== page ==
Kerkentzes is secretary general of the Bureau International des Expositions, which selects expo host nations
BIE member states will convene in November for 173rd General Assembly to pick the host of the global event in 2030
Updated 22 September 2023
PARIS: A World Expo is an event filled with magic and wonder for visitors from all walks of life, and allows host nations to highlight their achievements while celebrating global diversity. This is why the Saudi capital Riyadh decided to launch its bid to host Expo 2030, the outcome of which will be announced about two months from now.
For the past 170 years, from the original Great Exhibition in London in 1851 to its most recent iteration as Expo 2020 Dubai, these prestigious events have captivated visitors and provided a showcase for technological advances alongside historical and cultural curios.
In an exclusive interview with Arab News, Dimitri Kerkentzes, the secretary-general of the Bureau International des Expositions, the organization that chooses the host nation from the submitted bids, spoke about the history, ongoing relevance and future of this landmark cultural institution.
Countries interested in hosting a World Expo must apply years in advance by submitting a letter and candidacy dossier to the BIE. Officials from the organization then carry out an inquiry mission to evaluate the city’s candidacy and consider its proposals.
“The missions examine factors such as the motivations behind the candidacies, the appeal of the proposed theme, the proposed site and its plans for reuse after the expo, the levels of commitment and support from both local and national authorities, participation projections, and the financial plan,” Kerkentzes said.
The hosts of the next two expos have already been chosen — Expo 2025 will take place in Osaka, Japan, and Expo 2027 in Belgrade, Serbia — but the winning bid for Expo 2030 is yet to be decided. In addition to Riyadh, Busan in South Korea and the Italian capital Rome have applied to host the event. BIE member states will convene for their 173rd General Assembly in November, during which they will vote to choose the winning candidate.
Saudi Arabia wowed visitors during Expo 2020 Dubai with its award-winning pavilion, which welcomed 4.6 million people and featured 230 unique programs, including 11 business events designed to promote investment, tourism and entertainment in the Kingdom.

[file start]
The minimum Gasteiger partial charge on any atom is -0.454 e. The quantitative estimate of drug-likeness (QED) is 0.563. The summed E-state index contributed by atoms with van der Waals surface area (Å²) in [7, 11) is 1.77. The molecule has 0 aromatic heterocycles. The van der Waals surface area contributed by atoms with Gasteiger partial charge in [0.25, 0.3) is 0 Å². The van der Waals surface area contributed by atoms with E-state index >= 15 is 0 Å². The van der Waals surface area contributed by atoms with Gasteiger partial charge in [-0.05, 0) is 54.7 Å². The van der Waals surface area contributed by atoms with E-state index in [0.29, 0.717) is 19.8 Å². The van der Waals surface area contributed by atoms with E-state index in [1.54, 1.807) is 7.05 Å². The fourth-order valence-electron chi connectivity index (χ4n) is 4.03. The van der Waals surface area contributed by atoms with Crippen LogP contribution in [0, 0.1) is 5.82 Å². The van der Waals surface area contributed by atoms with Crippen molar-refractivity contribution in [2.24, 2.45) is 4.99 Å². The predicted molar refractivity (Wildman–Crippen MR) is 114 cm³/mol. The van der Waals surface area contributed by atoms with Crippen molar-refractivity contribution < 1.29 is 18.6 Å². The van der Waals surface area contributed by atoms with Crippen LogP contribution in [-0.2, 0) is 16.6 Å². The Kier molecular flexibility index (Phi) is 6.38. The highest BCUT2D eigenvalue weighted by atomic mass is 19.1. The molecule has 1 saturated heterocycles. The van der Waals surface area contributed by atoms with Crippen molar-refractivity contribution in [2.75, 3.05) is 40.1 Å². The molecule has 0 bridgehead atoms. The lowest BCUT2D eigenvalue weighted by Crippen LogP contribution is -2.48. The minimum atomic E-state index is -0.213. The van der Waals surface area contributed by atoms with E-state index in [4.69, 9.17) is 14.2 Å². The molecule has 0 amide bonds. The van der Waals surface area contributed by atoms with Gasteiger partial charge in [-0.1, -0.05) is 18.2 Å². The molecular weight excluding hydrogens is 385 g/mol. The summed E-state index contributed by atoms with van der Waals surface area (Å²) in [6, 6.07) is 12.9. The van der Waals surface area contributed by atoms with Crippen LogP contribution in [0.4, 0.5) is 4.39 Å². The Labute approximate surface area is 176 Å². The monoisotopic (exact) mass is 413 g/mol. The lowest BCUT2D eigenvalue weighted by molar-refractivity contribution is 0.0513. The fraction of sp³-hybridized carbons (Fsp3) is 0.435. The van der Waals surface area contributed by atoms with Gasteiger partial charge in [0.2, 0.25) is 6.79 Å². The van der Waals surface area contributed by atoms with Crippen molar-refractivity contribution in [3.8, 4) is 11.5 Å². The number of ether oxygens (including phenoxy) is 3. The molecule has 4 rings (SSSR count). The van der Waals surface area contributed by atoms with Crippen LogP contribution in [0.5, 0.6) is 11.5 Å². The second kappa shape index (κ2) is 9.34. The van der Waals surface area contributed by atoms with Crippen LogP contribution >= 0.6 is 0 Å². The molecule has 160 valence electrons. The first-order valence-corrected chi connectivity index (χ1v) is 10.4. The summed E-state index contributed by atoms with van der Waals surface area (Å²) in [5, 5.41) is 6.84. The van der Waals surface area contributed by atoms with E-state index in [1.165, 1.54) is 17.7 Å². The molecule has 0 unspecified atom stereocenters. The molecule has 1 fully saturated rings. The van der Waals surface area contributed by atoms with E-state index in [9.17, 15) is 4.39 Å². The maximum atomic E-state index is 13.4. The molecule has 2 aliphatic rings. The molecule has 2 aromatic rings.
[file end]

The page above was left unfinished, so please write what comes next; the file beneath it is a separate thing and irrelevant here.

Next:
In March this year, authorities in Riyadh welcomed a BIE delegation, led by Kerkentzes, that arrived to carry out its five-day inquiry mission. The delegates met Crown Prince Mohammed bin Salman, government ministers, other senior officials, and representatives of the private and social sectors, to discuss the feasibility and viability of the city’s bid to host the global fair.
At the time, Kerkentzes said the Kingdom had “everything needed” to host a successful expo. Dozens of countries and organizations have pledged their support for the Saudi candidacy, including China, Israel and Palestine, Iran, Serbia, the UAE, and at least 24 African nations, as well as the Caribbean Community, the Economic Community of Central African States, and the Organization for Islamic Cooperation.
But the success of the event itself is not the only priority for the BIE when choosing a host. Kerkentzes said the “expo should be an integral part of the city organizing it, and should be based on the needs and aspirations of the city and its residents.”
He added: “The expected legacy must undergo rigorous planning and be intrinsically linked to the host city’s long-term plans and vision. Expos are extraordinary platforms for culture, communication, solidarity, cooperation, progress and public diplomacy. They engage civil society, governments and businesses in their immediate and future environment.”
For decades, expos have left indelible marks on host cities. The Eiffel Tower, for example, which was constructed for the 1889 Exposition Universelle in Paris, continues to attract huge numbers of tourists every year.
“Since the very first one, in London in 1851, World Expos have demonstrated their role as strategic tools for urban economic and cultural renewal,” said Kerkentzes. “World Expos are places of discovery and meetings that allow people to immerse themselves in a theme, stimulate their imagination, mobilize ideas, and forge meaningful connections with the world.
“Visiting a World Expo offers limitless opportunities to learn more about other nations, to encounter new cultures, to discover achievements, innovations and creative solutions, and to engage in discussions about the future.